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These would be my fave 3 for newly diagnosed patients. They are all pertinent.

the first one is for financial assistance for pharmaceuticals, the second is Richs (Dadstimeon) links for EVERYTHING!! and the third is for setting up an assistance program where every friend and family member has a specific job to do!!!

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My advice to new family members is always - let the patient talk. I've seen so many people do the "oh don't talk like that" bit, mostly because they aren't comfortable talking about the worst of the 'what-if's'. But the patient needs to talk about that, so if they want to talk, let them talk. I let my sister know that very first day that she did not have to protect me from anything and she could tell me everything. And she has, and it helps her. She can protect her kids and her husband if she doesn't want to upset them, but she knows that she doesn't have to worry about me, I'm a big girl, I can take it.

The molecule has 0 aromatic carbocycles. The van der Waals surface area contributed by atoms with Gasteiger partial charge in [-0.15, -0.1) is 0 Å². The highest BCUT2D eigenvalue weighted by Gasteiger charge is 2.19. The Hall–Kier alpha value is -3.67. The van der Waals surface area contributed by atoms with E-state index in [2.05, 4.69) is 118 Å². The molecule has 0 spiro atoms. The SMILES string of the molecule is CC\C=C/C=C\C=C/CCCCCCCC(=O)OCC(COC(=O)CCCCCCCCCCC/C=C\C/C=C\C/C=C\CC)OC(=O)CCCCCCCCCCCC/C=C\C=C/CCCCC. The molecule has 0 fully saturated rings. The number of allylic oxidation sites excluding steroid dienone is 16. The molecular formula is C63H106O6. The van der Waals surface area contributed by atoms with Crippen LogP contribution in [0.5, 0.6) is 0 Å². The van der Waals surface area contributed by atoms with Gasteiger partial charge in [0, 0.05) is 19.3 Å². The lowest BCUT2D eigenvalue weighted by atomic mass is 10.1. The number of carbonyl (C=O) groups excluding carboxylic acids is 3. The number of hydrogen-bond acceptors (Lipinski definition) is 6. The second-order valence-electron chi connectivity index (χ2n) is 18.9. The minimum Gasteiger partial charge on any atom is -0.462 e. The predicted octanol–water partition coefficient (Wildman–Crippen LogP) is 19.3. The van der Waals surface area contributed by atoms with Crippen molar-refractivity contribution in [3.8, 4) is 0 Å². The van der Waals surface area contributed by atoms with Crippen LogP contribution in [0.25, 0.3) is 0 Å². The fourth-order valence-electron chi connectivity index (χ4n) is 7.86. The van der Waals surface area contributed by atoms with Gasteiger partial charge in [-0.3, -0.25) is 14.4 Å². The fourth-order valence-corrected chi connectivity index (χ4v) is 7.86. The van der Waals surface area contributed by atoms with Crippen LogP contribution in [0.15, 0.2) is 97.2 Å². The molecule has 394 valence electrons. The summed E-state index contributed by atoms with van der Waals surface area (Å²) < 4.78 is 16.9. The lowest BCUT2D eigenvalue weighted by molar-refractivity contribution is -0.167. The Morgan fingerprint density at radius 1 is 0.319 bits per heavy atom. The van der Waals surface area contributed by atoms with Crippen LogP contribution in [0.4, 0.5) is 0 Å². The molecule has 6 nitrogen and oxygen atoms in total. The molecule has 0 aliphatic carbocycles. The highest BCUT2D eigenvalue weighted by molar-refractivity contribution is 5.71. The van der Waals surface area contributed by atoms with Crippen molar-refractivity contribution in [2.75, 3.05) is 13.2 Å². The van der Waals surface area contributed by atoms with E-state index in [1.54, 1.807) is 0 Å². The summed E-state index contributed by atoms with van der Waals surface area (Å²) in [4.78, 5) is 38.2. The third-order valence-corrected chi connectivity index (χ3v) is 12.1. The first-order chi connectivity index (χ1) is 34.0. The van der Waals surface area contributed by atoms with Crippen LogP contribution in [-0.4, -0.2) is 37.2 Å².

So - let the patient talk, even if it is upsetting and painful.

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My first piece of advice for the family members of those newly disgnosed is to allow yourself to grieve the loss of normalcy. Life with cancer is different and it is normal and necessary to miss life before cancer. Allowing yourself (and your other loved ones) to go through that process will enable you to learn to live with the "new normal."

My second piece is to make sure you have someone who will listen to you when you need to talk about your fears or vent. Just as it is important for the person with cance to be able to do this, you need to do it as well.


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1) When it is tough and you need to vent...come here to us :) This way the patient doesn't need to be the ventee.

2) explicitly tell your loved one that you hate that they are going through this, love them so much and will honor their decsions and support them in any way possible.

3) finally when someone offers the "is there anything I can do" have a list of things they can do...whether its rides to treatment, doing shopping for you or your loved one...whatever...because today you may not be tired, but it adds up. So take advantage of all the help you are offfered